The solution to improved network resiliency, supply and demand planning, accounting prowess, and visibility into logistics stem from a common factor. These advantages in the supply chain rely on advanced systems, including a transportation management system (TMS), that work to improve operational excellence and avoid unnecessary risks. As companies look to combat the effects of supply chain disruption—regardless of whether it’s the latest move by a competitor or a public health event—the use of supply chain optimization will remain paramount to success. Shippers and logistics service professionals need to understand the problem in maintaining substandard optimization efforts, how robust capabilities add value, and a few best practices to achieve top-notch results.
The Problem With Maintaining the Status Quo
Failure to collect, capture, and analyze data with the help of automation, will amount to over-ordering or poor carrier selection. The total landed costs of goods will rapidly spiral out of control, and shippers and logistics service providers will be left holding a higher freight bill and lower profit reports. In fact, failure to optimize operations will leave up to 40% of freight spend on the table, says Cardinal Health in Becker’s Hospital Review, and that represents a huge value that could be used to keep product price points under control, work with more carriers, and build a better, more productive workforce. Ultimately, supply chain optimization can transform the dismal outlook into an opportunity to achieve business growth.
Supply Chain Optimization Resources Improve Freight Operations
The sentiment over supply chain optimization continues, which as explained by Shreyas Bhat via Inbound Logistics, derives from its strategic value:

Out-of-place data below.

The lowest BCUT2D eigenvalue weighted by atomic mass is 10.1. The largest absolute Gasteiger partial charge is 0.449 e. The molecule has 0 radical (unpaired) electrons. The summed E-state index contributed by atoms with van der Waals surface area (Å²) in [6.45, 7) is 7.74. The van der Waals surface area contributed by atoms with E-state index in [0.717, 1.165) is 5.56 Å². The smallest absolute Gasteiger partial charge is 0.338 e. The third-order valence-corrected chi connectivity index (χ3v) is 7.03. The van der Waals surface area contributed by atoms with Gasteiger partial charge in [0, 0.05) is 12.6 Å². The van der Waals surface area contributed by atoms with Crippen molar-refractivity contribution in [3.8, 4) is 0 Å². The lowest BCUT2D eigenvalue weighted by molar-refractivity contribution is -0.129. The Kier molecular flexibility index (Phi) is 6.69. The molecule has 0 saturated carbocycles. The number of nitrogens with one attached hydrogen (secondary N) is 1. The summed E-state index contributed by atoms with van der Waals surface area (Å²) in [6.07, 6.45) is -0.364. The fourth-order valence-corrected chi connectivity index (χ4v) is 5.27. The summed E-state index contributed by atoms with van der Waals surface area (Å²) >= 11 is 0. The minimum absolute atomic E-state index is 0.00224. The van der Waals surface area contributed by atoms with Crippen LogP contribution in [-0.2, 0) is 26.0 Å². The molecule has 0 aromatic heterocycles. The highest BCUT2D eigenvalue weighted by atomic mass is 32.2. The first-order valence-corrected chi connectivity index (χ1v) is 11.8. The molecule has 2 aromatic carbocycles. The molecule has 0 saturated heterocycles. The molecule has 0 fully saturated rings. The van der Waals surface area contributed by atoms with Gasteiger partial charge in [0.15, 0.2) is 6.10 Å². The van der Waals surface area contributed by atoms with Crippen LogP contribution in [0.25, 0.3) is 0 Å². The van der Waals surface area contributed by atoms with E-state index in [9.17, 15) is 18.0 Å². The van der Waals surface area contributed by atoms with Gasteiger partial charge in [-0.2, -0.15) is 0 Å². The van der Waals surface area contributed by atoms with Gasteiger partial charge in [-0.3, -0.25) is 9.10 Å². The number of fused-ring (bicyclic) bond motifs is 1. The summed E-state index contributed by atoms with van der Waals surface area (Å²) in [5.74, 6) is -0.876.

Tips to Overcome Obstacles Through Supply Chain Optimization
Countless opportunities to optimize supply chains exist. According to Steven Bowen of the Forbes Council, these include:
- Redefining the supply chain to broaden the scope of supply chain excellence and optimizing the end-to-end supply chain, reviewing procurement through reverse logistics, and even looking at the customer experience and its impact on efficiency or productivity.
- Leveraging a cross-functional team that will visualize and make informed decisions with how to respond to supply chain disruptions and accommodate sudden peaks or lulls in operations; such activities must rely on data and reporting capabilities that transcend the barriers of working from home or working remote third-party locations around the globe.
- Tracking the right metrics to increase visibility, hold supply chain partners accountable, and identify the effects, including both short-term and long-term results, of such performance and visibility initiatives.
- Working with the C-Suite to understand supply chain needs and operate within budget restraints, not to mention making technology improvements where necessary and build an appropriate, data-driven business case for such investments.
- Deploying a SaaS-based TMS that connects suppliers, vendors, customers, and your company in one platform; collaboration and automation within the platform must enable turn-key operations to track and improve route selection, rating, accounting, and more.
- Let robotics process automation handle the day-to-day activities, reducing reliance on manual labor and resources and improving efficiency along the way.